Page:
What is 5G?
5G or “Fifth Generation” is used to describe a group of standards for faster cellular internet. While current 4G networks can offer bandwidths of 1gbps, 5G networks can offer speeds of 20gbps at lower latency than 4G.
This massive increase in bandwidth radically changes the dynamics of internet access. 5G gives customers access to very quick internet access both at home and on the go and even gives users the option of 5G home internet rather than traditional cable or DSL connections.
The prevalence of high speed low latency internet access is also expected to drive the “internet of things” revolution, allowing small specialized computers and sensors such as autonomous vehicles or security cameras to connect cheaply and easily to the internet, creating new markets and disrupting old ones.
One of the major differences between 4G and 5G networks is the use of much higher frequency signals, known as “millimeter waves”. This technology allows for much higher speeds but at drastically reduced ranges. That means providers are going to need many more cell sites to serve the same coverage area.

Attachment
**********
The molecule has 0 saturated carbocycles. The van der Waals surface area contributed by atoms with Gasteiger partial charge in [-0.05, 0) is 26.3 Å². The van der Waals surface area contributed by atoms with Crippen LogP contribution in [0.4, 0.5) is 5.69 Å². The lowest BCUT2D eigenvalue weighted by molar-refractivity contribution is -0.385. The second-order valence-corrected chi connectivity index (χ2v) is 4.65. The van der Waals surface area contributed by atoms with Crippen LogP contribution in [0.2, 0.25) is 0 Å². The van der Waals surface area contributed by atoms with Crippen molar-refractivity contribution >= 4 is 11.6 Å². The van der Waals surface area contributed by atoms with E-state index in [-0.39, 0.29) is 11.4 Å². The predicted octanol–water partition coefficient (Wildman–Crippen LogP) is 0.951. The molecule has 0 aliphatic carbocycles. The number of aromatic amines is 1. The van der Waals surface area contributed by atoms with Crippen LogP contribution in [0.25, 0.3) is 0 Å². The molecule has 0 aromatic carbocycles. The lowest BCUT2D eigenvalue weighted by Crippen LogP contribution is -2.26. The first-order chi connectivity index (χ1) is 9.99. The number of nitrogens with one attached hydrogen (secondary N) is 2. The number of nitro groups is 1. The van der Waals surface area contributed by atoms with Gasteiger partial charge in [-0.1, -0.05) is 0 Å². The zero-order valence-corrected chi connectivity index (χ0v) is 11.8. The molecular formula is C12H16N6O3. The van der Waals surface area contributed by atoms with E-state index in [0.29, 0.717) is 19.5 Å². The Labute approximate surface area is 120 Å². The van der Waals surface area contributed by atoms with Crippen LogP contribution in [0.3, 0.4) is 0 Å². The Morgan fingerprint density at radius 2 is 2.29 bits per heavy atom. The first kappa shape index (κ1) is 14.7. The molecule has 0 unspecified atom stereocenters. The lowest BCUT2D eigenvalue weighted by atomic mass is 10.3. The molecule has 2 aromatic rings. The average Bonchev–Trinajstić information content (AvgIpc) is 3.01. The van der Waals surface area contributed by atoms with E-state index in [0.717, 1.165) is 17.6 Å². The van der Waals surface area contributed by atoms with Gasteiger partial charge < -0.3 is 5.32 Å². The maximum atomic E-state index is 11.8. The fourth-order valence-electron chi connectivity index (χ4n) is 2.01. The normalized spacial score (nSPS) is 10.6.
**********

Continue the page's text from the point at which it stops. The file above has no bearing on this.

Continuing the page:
What are 25G and 100G?
25gbps and 100gbps are newer Ethernet standards operating at higher bandwidths and their prices are falling fast. In data centers today, the current trend is moving away from older 10gbps and 40gbps Ethernet standards and moving towards newer 25gbps and 100gbps networks, increasing both bandwidth and density in the same footprint.
Why do 5G networks need 25G and 100G?
What does this mean for 25G and 100G optics?
Because of the shorter range of 5G cells, network operators will need many more of them to cover the same area. When building new sites or upgrading existing ones, higher speed optics are a must.
While existing 3G and 4G sites may have gotten away with lower speed copper interconnects, upgrading them to 5G sites will require the bandwidth provided by fiber, increasing the high speed optics demand even higher.
Expect to see higher shipments of 25G and 100G optics in the coming years, as 5G rollouts get underway and data centers continue the trend towards these faster standards.
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